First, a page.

Deconstruction of Christianity in the Postmodern Age: What Remains after That?

Authors

  • Asma Jabeen Ph.D Scholar, Department of Comparative Religions, Faculty of Uṣūl Uddīn, International Islamic University, Islamabad
  • Ayesha Qurrat ul Ain Assistant Professor, Department of Comparative Religions Faculty of Uṣūl Uddīn, International Islamic University, Islamabad

DOI:

https://doi.org/10.36476/JIRS.6:2.12.2021.10

Keywords:

Caputo, deconstruction, postmodern Christianity, religion

Abstract

This article provides an insight into the project of deconstruction of Christianity by applying the interpretation of Derrida’s deconstruction in the language of Christian theology.  The focus of this paper is on Caputo’s work, which is known as the leading interpreter of Derrida’s deconstruction. It is explored that how Caputo’s project of deconstruction redefines Christianity and what remains of Christianity after that. This study analyses that the project of Deconstruction of Christianity by Caputo was based on the question that how to talk about God or how to be a Christian in the postmodern age. His response to these basic questions leads to a non-particular and non-theologized form of Christianity, which is not different from other (religions/worldviews), because Christianity which remains after the deconstruction, simply withdraws itself from the exclusivist ways/teachings, and the Bible is not an exception to that. Deconstructed Christianity is a religion, where God is distant, His truth is invasive, and Christian faith is non-particular.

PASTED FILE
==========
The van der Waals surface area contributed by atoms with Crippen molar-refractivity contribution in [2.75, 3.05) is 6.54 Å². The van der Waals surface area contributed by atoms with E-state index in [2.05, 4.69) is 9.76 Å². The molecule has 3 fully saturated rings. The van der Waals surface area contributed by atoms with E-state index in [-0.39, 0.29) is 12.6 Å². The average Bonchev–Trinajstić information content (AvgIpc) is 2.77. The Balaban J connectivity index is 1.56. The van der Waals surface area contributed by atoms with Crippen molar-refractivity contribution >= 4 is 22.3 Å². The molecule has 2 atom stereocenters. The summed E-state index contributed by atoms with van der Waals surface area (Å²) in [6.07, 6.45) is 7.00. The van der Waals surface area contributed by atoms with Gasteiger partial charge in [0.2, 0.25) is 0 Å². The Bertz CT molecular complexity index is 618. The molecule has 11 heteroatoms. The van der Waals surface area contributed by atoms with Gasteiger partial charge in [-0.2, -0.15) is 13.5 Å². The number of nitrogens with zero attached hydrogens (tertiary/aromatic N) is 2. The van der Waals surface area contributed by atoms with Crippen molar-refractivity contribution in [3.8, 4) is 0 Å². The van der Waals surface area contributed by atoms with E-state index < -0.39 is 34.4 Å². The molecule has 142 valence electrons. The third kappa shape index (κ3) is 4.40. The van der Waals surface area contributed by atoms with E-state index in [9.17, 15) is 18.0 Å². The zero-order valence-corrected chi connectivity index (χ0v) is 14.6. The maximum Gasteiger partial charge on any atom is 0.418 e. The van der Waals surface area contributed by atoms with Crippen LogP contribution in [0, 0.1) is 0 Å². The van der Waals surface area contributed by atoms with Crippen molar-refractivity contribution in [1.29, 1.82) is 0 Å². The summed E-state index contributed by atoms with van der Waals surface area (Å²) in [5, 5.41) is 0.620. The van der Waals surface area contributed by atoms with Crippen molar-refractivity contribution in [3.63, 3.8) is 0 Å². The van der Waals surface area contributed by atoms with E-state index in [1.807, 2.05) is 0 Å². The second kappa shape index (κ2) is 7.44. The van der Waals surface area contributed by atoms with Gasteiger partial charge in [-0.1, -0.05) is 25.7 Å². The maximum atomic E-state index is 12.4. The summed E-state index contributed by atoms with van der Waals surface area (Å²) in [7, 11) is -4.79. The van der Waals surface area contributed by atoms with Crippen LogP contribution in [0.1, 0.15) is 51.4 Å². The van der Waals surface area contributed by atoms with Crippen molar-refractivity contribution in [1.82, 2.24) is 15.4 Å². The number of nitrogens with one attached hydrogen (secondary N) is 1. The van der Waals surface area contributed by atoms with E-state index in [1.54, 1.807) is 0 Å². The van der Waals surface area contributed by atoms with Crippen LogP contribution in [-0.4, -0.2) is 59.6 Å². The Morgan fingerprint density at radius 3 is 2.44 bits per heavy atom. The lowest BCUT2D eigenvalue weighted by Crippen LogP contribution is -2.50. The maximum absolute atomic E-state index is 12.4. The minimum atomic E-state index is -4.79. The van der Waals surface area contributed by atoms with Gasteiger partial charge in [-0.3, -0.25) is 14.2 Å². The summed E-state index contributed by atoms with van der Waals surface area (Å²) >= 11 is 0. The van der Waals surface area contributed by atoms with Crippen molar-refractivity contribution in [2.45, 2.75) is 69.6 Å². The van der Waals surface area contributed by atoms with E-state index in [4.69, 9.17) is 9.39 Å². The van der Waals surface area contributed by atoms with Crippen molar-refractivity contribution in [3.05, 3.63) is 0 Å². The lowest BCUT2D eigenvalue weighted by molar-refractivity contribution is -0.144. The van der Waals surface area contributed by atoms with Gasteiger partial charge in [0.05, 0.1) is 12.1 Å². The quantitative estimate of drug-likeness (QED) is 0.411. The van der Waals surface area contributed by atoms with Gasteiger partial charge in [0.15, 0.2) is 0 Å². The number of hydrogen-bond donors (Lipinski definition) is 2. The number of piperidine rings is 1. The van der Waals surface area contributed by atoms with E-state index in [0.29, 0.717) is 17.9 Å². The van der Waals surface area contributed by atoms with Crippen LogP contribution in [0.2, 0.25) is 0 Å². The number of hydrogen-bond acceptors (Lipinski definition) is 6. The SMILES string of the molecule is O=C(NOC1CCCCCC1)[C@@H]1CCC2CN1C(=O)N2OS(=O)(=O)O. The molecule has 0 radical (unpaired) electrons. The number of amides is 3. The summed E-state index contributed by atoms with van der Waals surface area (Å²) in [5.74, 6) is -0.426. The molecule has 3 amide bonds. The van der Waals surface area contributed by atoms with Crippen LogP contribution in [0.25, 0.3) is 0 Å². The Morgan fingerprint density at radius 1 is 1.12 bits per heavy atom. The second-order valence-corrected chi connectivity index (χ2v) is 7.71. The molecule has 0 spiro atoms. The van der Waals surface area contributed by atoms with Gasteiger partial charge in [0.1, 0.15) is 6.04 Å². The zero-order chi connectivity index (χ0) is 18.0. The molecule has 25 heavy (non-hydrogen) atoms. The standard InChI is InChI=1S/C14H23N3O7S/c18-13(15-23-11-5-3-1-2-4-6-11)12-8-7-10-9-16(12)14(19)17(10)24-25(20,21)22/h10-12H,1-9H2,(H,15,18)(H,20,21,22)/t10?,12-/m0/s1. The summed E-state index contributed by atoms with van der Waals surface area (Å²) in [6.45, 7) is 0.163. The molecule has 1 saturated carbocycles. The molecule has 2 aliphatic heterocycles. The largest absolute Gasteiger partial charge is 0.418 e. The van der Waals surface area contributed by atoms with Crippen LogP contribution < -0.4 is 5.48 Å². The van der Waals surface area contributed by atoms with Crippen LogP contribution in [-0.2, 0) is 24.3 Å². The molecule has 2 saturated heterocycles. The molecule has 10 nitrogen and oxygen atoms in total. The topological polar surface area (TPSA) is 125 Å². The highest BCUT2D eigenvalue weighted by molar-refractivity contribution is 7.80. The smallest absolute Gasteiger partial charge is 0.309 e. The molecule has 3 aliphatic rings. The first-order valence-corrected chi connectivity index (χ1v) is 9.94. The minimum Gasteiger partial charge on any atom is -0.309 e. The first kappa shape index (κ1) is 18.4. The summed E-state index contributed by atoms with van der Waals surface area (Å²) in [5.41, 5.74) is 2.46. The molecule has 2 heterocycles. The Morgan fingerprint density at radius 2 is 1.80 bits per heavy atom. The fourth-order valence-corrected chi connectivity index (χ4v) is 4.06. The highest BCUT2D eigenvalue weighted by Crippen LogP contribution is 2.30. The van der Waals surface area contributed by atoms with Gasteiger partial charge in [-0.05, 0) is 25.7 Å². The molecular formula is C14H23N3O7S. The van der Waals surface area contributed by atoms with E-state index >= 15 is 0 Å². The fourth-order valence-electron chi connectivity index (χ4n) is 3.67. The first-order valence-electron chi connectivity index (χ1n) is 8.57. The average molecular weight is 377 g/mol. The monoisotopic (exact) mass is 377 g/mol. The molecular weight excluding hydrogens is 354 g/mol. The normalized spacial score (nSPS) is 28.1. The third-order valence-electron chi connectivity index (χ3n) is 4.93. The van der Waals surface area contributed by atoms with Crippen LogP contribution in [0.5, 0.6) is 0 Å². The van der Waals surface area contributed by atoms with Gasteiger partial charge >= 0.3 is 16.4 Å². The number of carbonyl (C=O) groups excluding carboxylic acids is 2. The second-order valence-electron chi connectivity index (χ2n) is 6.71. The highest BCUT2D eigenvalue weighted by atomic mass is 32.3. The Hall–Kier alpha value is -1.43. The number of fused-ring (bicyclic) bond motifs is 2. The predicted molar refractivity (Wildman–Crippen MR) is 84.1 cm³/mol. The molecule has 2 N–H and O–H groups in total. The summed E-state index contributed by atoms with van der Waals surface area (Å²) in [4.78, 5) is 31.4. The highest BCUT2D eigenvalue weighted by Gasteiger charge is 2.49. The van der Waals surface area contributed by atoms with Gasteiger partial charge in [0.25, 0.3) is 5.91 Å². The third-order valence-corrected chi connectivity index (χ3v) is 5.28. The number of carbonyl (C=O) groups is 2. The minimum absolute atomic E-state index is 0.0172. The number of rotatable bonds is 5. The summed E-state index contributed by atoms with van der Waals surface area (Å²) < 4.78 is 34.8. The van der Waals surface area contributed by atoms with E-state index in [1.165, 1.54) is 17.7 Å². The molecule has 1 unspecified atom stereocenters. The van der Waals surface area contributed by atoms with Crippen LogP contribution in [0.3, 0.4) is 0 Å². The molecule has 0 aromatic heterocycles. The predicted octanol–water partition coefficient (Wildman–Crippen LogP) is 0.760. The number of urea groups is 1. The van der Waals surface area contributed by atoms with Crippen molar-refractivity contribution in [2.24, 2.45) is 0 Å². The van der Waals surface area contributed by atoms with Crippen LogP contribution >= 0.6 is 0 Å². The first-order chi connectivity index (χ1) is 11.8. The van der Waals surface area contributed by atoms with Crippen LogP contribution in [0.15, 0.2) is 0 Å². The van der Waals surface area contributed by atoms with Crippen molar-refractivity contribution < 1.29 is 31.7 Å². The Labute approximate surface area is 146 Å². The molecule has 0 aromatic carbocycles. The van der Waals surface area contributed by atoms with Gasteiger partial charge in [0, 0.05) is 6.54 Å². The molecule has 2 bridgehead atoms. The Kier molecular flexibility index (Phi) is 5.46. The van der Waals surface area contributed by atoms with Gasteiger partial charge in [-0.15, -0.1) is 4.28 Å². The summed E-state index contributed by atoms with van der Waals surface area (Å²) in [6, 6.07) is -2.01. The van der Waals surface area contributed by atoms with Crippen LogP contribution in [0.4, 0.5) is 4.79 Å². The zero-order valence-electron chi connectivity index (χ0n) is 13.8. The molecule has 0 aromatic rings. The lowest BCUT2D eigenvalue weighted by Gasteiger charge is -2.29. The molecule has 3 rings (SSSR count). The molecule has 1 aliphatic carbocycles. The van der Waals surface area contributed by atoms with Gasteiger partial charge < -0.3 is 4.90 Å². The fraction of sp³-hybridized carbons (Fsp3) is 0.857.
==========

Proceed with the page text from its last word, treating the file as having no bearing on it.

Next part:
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Published

2021-12-28

How to Cite

Jabeen, Asma, and Ayesha Qurrat ul Ain. 2021. “Deconstruction of Christianity in the Postmodern Age: What Remains After That?”. Journal of Islamic and Religious Studies 6 (2):1-14. https://doi.org/10.36476/JIRS.6:2.12.2021.10.